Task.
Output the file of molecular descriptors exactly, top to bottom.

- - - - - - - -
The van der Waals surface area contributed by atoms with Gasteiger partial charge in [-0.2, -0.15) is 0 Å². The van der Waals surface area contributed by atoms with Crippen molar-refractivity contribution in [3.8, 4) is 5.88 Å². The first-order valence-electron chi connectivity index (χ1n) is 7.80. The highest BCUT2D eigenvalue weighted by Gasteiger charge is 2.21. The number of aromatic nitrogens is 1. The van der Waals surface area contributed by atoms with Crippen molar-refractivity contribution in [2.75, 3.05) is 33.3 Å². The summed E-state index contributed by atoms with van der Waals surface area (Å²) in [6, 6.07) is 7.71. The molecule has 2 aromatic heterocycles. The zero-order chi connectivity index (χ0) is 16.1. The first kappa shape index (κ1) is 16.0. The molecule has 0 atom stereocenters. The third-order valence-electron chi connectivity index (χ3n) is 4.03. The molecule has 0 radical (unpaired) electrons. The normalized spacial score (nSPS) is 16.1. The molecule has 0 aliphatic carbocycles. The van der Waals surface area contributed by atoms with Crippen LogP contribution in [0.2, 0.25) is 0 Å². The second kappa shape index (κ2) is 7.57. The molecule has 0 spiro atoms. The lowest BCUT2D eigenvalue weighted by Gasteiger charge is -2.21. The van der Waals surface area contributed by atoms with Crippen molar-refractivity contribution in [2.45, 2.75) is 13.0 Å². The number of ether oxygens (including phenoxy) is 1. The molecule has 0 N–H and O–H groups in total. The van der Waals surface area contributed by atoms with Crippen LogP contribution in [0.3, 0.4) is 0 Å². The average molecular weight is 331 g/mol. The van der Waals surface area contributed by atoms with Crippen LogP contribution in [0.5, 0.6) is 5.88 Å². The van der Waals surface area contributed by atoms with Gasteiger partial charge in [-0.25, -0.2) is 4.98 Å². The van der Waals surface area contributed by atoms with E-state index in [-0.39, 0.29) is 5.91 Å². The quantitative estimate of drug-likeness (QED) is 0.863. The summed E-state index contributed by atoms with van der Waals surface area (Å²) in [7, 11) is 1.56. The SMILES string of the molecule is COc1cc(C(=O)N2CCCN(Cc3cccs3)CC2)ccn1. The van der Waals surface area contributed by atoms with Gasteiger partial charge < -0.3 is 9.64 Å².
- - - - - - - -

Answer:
The van der Waals surface area contributed by atoms with Gasteiger partial charge in [-0.2, -0.15) is 0 Å². The van der Waals surface area contributed by atoms with Crippen molar-refractivity contribution in [3.8, 4) is 5.88 Å². The first-order valence-electron chi connectivity index (χ1n) is 7.80. The highest BCUT2D eigenvalue weighted by Gasteiger charge is 2.21. The number of aromatic nitrogens is 1. The van der Waals surface area contributed by atoms with Crippen molar-refractivity contribution in [2.75, 3.05) is 33.3 Å². The summed E-state index contributed by atoms with van der Waals surface area (Å²) in [6, 6.07) is 7.71. The molecule has 2 aromatic heterocycles. The zero-order chi connectivity index (χ0) is 16.1. The first kappa shape index (κ1) is 16.0. The molecule has 0 atom stereocenters. The third-order valence-electron chi connectivity index (χ3n) is 4.03. The molecule has 0 radical (unpaired) electrons. The normalized spacial score (nSPS) is 16.1. The molecule has 0 aliphatic carbocycles. The van der Waals surface area contributed by atoms with Crippen LogP contribution in [0.2, 0.25) is 0 Å². The second kappa shape index (κ2) is 7.57. The molecule has 0 spiro atoms. The lowest BCUT2D eigenvalue weighted by Gasteiger charge is -2.21. The van der Waals surface area contributed by atoms with Crippen molar-refractivity contribution in [2.45, 2.75) is 13.0 Å². The number of ether oxygens (including phenoxy) is 1. The molecule has 0 N–H and O–H groups in total. The van der Waals surface area contributed by atoms with Crippen LogP contribution in [0.3, 0.4) is 0 Å². The average molecular weight is 331 g/mol. The van der Waals surface area contributed by atoms with Crippen LogP contribution in [0.5, 0.6) is 5.88 Å². The van der Waals surface area contributed by atoms with Gasteiger partial charge in [-0.25, -0.2) is 4.98 Å². The van der Waals surface area contributed by atoms with E-state index in [-0.39, 0.29) is 5.91 Å². The quantitative estimate of drug-likeness (QED) is 0.863. The summed E-state index contributed by atoms with van der Waals surface area (Å²) in [7, 11) is 1.56. The SMILES string of the molecule is COc1cc(C(=O)N2CCCN(Cc3cccs3)CC2)ccn1. The van der Waals surface area contributed by atoms with Gasteiger partial charge < -0.3 is 9.64 Å².